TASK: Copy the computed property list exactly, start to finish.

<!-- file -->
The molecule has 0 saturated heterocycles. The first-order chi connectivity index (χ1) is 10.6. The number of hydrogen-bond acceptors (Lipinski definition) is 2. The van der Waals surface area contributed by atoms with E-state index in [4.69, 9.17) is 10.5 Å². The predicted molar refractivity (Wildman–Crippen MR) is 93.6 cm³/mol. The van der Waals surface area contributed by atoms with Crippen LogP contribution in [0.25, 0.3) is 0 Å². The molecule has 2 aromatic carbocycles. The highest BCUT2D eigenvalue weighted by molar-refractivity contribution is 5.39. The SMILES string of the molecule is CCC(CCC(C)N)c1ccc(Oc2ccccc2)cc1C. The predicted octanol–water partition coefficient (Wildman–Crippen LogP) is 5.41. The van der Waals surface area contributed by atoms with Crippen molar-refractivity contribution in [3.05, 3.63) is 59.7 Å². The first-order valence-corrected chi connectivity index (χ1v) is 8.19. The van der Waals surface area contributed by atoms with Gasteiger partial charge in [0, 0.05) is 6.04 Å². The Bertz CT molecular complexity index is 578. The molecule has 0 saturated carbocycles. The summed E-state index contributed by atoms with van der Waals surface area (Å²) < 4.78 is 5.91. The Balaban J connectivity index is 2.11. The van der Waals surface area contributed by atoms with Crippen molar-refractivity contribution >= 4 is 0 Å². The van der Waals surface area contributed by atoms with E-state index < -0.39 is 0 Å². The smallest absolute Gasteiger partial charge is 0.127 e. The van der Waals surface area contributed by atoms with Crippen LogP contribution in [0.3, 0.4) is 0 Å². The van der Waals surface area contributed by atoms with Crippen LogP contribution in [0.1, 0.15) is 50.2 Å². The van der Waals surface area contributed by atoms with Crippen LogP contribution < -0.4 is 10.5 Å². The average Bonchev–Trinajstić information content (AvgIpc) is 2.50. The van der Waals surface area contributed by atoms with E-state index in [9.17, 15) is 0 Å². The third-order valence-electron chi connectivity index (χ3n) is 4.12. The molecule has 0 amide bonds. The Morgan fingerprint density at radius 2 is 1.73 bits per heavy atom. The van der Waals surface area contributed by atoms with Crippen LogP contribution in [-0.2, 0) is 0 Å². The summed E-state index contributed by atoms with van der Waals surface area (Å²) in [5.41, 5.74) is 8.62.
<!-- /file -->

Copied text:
The molecule has 0 saturated heterocycles. The first-order chi connectivity index (χ1) is 10.6. The number of hydrogen-bond acceptors (Lipinski definition) is 2. The van der Waals surface area contributed by atoms with E-state index in [4.69, 9.17) is 10.5 Å². The predicted molar refractivity (Wildman–Crippen MR) is 93.6 cm³/mol. The van der Waals surface area contributed by atoms with Crippen LogP contribution in [0.25, 0.3) is 0 Å². The molecule has 2 aromatic carbocycles. The highest BCUT2D eigenvalue weighted by molar-refractivity contribution is 5.39. The SMILES string of the molecule is CCC(CCC(C)N)c1ccc(Oc2ccccc2)cc1C. The predicted octanol–water partition coefficient (Wildman–Crippen LogP) is 5.41. The van der Waals surface area contributed by atoms with Crippen molar-refractivity contribution in [3.05, 3.63) is 59.7 Å². The first-order valence-corrected chi connectivity index (χ1v) is 8.19. The van der Waals surface area contributed by atoms with Gasteiger partial charge in [0, 0.05) is 6.04 Å². The Bertz CT molecular complexity index is 578. The molecule has 0 saturated carbocycles. The summed E-state index contributed by atoms with van der Waals surface area (Å²) < 4.78 is 5.91. The Balaban J connectivity index is 2.11. The van der Waals surface area contributed by atoms with Crippen molar-refractivity contribution >= 4 is 0 Å². The van der Waals surface area contributed by atoms with E-state index < -0.39 is 0 Å². The smallest absolute Gasteiger partial charge is 0.127 e. The van der Waals surface area contributed by atoms with Crippen LogP contribution in [0.3, 0.4) is 0 Å². The van der Waals surface area contributed by atoms with Crippen LogP contribution in [0.1, 0.15) is 50.2 Å². The van der Waals surface area contributed by atoms with Crippen LogP contribution < -0.4 is 10.5 Å². The average Bonchev–Trinajstić information content (AvgIpc) is 2.50. The van der Waals surface area contributed by atoms with E-state index in [9.17, 15) is 0 Å². The third-order valence-electron chi connectivity index (χ3n) is 4.12. The molecule has 0 amide bonds. The Morgan fingerprint density at radius 2 is 1.73 bits per heavy atom. The van der Waals surface area contributed by atoms with Crippen LogP contribution in [-0.2, 0) is 0 Å². The summed E-state index contributed by atoms with van der Waals surface area (Å²) in [5.41, 5.74) is 8.62.